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    European Union set to slap Apple with a €500 Million Fine

    The European Union on Sunday is said to impose a hefty penalty of approximately 500 million euros (equivalent to $539 million) the coming month upon tech giant Apple for purported violations of EU competition regulations, as revealed by undisclosed sources in the Financial Times’ recent coverage.

    Anticipated to be officially disclosed in the coming month, this significant fine stems from allegations surrounding Apple’s practices within the music streaming sector. Specifically, the European Union had accused Apple of distorting fair competition through its App Store guidelines, which restrict developers from communicating alternative purchasing avenues to users.

    Behind the fine

    In 2019, Sweden’s Spotify Technology SA ignited the fuse for a probe against Apple, alleging that it had been compelled to hike its monthly subscription fee due to the latter’s alleged monopoly over the workings of the App Store. The EU honed in on Apple’s purportedly restrictive anti-steering regulations, formally charging them in February 2023, arguing that these conditions were superfluous and resulted in inflated prices for consumers.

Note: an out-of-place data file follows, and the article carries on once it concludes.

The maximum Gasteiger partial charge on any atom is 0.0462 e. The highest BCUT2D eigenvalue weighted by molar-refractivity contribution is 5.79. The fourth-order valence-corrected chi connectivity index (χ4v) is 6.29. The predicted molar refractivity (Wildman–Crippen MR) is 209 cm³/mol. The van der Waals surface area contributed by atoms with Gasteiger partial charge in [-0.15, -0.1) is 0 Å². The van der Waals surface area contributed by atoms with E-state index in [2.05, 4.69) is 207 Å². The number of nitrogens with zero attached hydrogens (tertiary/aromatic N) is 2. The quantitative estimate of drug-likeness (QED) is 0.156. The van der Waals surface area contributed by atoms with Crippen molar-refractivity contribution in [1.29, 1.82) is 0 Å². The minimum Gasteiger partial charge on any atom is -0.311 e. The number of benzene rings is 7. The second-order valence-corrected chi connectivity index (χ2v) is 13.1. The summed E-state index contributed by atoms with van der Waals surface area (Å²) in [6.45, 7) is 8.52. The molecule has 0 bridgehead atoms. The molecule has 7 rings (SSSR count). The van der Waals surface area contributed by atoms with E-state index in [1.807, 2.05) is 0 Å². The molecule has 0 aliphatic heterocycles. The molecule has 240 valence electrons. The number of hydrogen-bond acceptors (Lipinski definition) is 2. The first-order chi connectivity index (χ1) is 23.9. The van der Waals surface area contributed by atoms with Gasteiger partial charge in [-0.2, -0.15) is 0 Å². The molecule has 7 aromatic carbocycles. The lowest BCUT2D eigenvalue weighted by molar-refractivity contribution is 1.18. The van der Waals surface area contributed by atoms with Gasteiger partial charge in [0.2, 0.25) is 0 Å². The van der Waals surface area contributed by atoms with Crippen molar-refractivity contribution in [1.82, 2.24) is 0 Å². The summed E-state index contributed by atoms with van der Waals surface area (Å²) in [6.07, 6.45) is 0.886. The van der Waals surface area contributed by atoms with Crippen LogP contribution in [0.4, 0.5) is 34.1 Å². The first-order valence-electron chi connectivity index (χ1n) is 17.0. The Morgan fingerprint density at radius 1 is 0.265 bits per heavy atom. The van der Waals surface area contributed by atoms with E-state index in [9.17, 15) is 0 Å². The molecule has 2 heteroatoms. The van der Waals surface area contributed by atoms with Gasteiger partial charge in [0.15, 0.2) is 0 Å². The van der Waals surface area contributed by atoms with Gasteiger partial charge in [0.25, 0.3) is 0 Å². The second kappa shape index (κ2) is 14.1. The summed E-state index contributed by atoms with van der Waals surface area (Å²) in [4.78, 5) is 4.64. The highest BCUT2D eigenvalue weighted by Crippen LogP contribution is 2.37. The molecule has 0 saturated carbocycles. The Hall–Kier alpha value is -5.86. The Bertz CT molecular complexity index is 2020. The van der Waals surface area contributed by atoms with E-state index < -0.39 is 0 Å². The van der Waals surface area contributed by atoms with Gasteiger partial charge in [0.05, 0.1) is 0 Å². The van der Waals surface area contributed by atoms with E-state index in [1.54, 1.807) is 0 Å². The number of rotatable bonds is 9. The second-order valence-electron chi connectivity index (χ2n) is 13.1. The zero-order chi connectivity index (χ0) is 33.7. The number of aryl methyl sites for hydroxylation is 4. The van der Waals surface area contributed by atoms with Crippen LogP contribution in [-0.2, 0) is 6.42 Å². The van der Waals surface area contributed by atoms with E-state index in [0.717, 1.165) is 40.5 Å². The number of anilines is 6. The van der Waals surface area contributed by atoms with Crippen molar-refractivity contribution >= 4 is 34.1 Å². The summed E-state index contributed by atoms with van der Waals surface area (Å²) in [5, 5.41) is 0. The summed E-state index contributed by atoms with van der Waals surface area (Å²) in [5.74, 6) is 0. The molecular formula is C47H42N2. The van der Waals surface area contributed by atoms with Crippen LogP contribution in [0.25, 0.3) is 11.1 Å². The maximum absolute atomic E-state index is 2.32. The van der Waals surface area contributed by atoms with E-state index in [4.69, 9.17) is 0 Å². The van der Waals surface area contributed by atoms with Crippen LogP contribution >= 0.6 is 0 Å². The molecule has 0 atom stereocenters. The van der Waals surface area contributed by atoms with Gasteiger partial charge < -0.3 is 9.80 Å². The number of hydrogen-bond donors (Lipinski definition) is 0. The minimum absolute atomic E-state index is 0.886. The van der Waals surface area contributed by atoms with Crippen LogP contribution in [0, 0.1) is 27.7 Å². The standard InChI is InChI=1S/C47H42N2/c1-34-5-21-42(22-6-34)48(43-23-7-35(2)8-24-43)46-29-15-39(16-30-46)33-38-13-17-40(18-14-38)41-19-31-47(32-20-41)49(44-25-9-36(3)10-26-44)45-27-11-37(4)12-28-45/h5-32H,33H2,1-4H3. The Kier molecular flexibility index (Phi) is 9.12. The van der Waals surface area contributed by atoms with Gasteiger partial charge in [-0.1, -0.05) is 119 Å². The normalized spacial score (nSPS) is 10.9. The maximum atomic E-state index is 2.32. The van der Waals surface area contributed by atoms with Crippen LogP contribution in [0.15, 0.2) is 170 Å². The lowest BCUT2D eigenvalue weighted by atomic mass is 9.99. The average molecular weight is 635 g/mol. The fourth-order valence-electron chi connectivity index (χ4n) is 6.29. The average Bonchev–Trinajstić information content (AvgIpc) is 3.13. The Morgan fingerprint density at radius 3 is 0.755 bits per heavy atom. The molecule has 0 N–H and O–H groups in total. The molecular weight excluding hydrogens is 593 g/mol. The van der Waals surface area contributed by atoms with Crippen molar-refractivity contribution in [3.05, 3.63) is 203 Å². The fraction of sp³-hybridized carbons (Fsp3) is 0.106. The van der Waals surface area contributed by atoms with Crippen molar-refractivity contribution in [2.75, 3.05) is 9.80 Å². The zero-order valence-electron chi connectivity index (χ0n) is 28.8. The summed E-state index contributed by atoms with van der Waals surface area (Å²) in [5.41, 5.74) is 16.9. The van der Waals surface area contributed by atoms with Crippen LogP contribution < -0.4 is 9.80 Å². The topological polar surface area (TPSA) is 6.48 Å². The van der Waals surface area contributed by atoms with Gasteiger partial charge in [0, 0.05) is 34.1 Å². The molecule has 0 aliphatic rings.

In response to this, in early 2022, Apple pivoted and allowed Spotify and other music services to guide app users directly to the web for subscription sign-ups. This move circumvented Apple’s hefty revenue share of up to 30%, providing consumers with a wider range of pricing and subscription alternatives. However, Spotify retaliated against Apple’s overture, asserting in June that the restrictions persisted and the adjustments were “mere facades”

    Beyond its retrospective scrutiny of corporate transgressions, the European Commission and the EU’s antitrust authority, has enacted comprehensive new regulations to preempt competition infringements by tech giants before they materialize. The Digital Markets Act (DMA), slated to come into full effect in March 2024, delineates a set of guidelines and prohibitions as According to the DMA, it will become unlawful for dominant firms to prioritize their own services over those of competitors. Apple was previously in the news and under the EU’s radar for admitting to break web apps in the EU and making way for third party app installers earlier this year.

    Author

    author avatar
    Shamit Shankara

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